Prime minister John Key says New Zealand will abide by a new global climate change deal, but the commitments the Government signs up to will depend on other countries.
About 200 nations - including the biggest polluters China, India and the US - yesterday signed up to a treaty to reduce emissions. The deal replaces the Kyoto Protocol and must be in place by 2020.
It was signed in Durban, South Africa after two weeks of talks which almost collapsed after wrangling over the text.
New Zealand must decide whether to join Europe in setting down commitments within the Kyoto Protocol framework or to join developing countries, the US, Canada, Japan and Russia in making other arrangements in different texts.
Key said the government will take stock of what other countries do.
''We set a number of conditions around our target and we also said those conditions were quite contingent on other countries joining us, in terms of what obligations they would abide by.''
He added: ''I think its plain to everyone that with the economic conditions being very challenging, particularly in the US, and to a lesser extent Europe that is causing some degree of trepidation at least by those leaders.''
Climate change negotiations minister Tim Groser said: "This agreement meets all the realistic expectations the New Zealand delegation had when it arrived in South Africa two weeks ago."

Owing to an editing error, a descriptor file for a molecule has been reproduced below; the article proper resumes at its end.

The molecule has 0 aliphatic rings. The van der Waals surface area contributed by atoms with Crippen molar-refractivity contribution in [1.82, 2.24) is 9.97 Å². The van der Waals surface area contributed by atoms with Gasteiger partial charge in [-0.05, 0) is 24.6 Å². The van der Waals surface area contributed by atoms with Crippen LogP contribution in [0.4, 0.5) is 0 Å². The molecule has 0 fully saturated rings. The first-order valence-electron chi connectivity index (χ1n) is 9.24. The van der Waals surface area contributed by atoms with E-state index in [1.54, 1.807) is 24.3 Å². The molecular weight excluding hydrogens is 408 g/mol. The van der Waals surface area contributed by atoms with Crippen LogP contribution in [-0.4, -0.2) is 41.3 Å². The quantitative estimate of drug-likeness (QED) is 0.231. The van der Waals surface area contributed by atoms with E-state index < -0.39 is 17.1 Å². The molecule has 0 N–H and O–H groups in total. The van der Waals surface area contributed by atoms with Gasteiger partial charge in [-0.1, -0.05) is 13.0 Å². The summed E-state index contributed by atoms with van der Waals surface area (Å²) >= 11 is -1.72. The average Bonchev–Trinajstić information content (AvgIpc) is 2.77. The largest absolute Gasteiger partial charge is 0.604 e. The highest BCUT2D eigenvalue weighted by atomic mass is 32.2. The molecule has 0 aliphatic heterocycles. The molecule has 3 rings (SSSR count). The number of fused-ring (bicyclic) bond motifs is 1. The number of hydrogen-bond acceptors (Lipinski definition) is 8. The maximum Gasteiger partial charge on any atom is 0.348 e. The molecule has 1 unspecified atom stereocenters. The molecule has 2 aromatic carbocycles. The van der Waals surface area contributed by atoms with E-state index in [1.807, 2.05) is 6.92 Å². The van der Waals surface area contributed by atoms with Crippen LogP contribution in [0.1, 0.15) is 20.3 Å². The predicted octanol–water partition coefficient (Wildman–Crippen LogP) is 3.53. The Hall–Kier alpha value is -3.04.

The deal maintains the structure of Kyoto but improves rules around land use and forestry.
''These changes have environmental integrity and make more sense for New Zealand,'' he said.
Groser said New Zealand's negotiating team worked with Australian counterparts, led by Australian climate change minister Greg Combet.
In a joint statement from Groser and climate change minister Nick Smith, they said: ''It is not a matter of whether we make commitments - New Zealand will - but where they are made and how ambitious we should be.
"Like all countries, we will need to take account of our national circumstances and compare our efforts to the efforts of others. We want to do our fair share, but it will not be clear for some time what exactly others will be committing to.''
However the deal has been dismissed by environmentalists as too little too late.
The Worldwide Fund for Nature's New Zealand branch says it won't stop a two degree increase in the world's temperature and the 2020 deadline is too far away.
Its climate change campaigner Peter Hardstaff told breakfast television this morning that New Zealand wants to change the rules so it could cash in on carbon credits after reducing emissions though extensive tree planting.
The credits could be sold on to other countries, allowing them to discharge great amounts.
Oxfam New Zealand says the pact will do little for the poorest nations in the Pacific which are already suffering the effects of climate change.
- Fairfax NZ
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